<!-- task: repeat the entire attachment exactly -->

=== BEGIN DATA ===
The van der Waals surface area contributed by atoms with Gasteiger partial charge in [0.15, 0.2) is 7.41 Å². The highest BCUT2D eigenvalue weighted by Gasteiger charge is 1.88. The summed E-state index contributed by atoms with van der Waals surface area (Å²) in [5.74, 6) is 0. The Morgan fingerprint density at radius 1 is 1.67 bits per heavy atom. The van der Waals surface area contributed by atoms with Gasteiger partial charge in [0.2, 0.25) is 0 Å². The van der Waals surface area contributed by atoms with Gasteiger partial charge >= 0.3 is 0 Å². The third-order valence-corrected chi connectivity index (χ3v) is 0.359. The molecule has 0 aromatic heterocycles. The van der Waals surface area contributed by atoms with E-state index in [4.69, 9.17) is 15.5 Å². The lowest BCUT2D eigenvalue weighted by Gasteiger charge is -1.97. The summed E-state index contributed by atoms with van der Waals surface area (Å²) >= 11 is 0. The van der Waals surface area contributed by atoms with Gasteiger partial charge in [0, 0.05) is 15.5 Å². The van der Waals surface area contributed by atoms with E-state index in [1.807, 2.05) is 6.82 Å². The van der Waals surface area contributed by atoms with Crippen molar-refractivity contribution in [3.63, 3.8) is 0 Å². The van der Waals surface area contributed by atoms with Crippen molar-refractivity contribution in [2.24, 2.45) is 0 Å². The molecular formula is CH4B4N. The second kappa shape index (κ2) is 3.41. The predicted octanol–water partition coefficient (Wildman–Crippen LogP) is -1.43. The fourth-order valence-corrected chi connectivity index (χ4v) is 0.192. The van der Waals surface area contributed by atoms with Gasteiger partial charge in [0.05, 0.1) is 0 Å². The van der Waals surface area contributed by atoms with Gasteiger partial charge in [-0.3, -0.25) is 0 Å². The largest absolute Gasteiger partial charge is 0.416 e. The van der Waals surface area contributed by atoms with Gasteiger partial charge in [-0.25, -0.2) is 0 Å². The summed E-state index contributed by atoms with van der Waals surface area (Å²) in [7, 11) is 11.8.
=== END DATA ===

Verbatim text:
The van der Waals surface area contributed by atoms with Gasteiger partial charge in [0.15, 0.2) is 7.41 Å². The highest BCUT2D eigenvalue weighted by Gasteiger charge is 1.88. The summed E-state index contributed by atoms with van der Waals surface area (Å²) in [5.74, 6) is 0. The Morgan fingerprint density at radius 1 is 1.67 bits per heavy atom. The van der Waals surface area contributed by atoms with Gasteiger partial charge in [0.2, 0.25) is 0 Å². The van der Waals surface area contributed by atoms with Gasteiger partial charge >= 0.3 is 0 Å². The third-order valence-corrected chi connectivity index (χ3v) is 0.359. The molecule has 0 aromatic heterocycles. The van der Waals surface area contributed by atoms with E-state index in [4.69, 9.17) is 15.5 Å². The lowest BCUT2D eigenvalue weighted by Gasteiger charge is -1.97. The summed E-state index contributed by atoms with van der Waals surface area (Å²) >= 11 is 0. The van der Waals surface area contributed by atoms with Gasteiger partial charge in [0, 0.05) is 15.5 Å². The van der Waals surface area contributed by atoms with E-state index in [1.807, 2.05) is 6.82 Å². The van der Waals surface area contributed by atoms with Crippen molar-refractivity contribution in [3.63, 3.8) is 0 Å². The van der Waals surface area contributed by atoms with Crippen molar-refractivity contribution in [2.24, 2.45) is 0 Å². The molecular formula is CH4B4N. The second kappa shape index (κ2) is 3.41. The predicted octanol–water partition coefficient (Wildman–Crippen LogP) is -1.43. The fourth-order valence-corrected chi connectivity index (χ4v) is 0.192. The van der Waals surface area contributed by atoms with Gasteiger partial charge in [0.05, 0.1) is 0 Å². The van der Waals surface area contributed by atoms with Gasteiger partial charge in [-0.3, -0.25) is 0 Å². The largest absolute Gasteiger partial charge is 0.416 e. The van der Waals surface area contributed by atoms with Gasteiger partial charge in [-0.25, -0.2) is 0 Å². The summed E-state index contributed by atoms with van der Waals surface area (Å²) in [7, 11) is 11.8.